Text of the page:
God doesn’t often show us exactly why we he didn’t give us what we asked for. But knowing that God is wise and good tells us one reason: Because he is busy giving us something much, much better!

Often the “good gifts” God is giving us take much longer to produce than our short-term requests—and because God loves us, he is much more patient than we are (2 Pet. 3:9). Moreover, we often focus on asking God to change our circumstances. But God is much more interested in changing us through our circumstances, so that we learn to trust him more deeply. The fruit of the Spirit takes a long time to grow!

Even the Apostle Paul had to learn this lesson. Though he begged God to remove the “thorn in his flesh”, God did not, to humble him and to help him to learn one thing: “My grace is sufficient for you” (2 Cor. 12:7-9).

All of these truths should encourage us to ask God even more boldly when we don’t see the answers we expect. The following paragraph from Tim Keller’s book on prayer helps us to see why. As you read it, keep in mind the unanswered prayer you thought of earlier. Then talk to your Father about it again. You may also like to read some of the Bible passages below.

“Ask and you shall receive” (Matt 7:7-8)—Ask with confidence and hope. Don’t be afraid that you will ask for the wrong thing. Of course you will! God “tempers the outcome” [i.e. he improves it] with his incomprehensible wisdom. Cry, ask, and appeal—you will get many answers. Finally, where you do not get an answer, or where the answer is not what you want, use prayer to enable you to rest in his will.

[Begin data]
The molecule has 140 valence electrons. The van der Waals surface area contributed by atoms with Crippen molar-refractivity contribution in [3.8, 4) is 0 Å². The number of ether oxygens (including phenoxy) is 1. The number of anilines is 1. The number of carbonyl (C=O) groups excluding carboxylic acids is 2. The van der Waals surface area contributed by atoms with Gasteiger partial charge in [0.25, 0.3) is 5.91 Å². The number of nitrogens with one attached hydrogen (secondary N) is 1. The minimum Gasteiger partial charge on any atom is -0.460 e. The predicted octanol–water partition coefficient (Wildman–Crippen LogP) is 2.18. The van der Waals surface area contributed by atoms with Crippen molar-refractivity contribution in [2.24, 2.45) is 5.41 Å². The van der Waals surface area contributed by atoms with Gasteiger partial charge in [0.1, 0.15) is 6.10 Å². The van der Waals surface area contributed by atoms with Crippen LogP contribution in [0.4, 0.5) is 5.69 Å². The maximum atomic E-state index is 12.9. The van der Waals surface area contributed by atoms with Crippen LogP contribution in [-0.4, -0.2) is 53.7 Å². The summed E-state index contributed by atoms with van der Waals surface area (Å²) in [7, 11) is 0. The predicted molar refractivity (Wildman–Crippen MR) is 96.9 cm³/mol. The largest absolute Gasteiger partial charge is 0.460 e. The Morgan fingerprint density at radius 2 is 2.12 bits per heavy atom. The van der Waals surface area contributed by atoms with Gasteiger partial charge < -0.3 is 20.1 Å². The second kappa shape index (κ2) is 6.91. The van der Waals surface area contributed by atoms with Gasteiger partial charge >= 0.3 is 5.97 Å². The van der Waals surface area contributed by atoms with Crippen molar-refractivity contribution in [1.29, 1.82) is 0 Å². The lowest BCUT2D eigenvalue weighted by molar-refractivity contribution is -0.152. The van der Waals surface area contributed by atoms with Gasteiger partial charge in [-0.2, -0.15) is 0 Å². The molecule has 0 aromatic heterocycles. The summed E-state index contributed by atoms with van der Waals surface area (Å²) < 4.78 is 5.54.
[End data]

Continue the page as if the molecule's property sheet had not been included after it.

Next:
Verses for further prayer: Job 28:20-28; Isaiah 40:27-31; Matthew 7:7-11.

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Tuesday Week 2

So often our prayers begin with requests for our own needs—and they continue and finish in the same way!

Jesus’s model prayer is also a list of requests. There is nothing wrong with asking God for things—he wants us to. However, the first three requests in the Lord’s Prayer are not for ourselves, they are for God’s concerns. They not only show that we depend on God; they also lead our minds to delight in God. Beginning our prayers in this way guards us from selfish asking.

Today, read and reflect on the second and third requests:

Your kingdom come, your will be done, on earth as it is in heaven. (Matt. 6:10)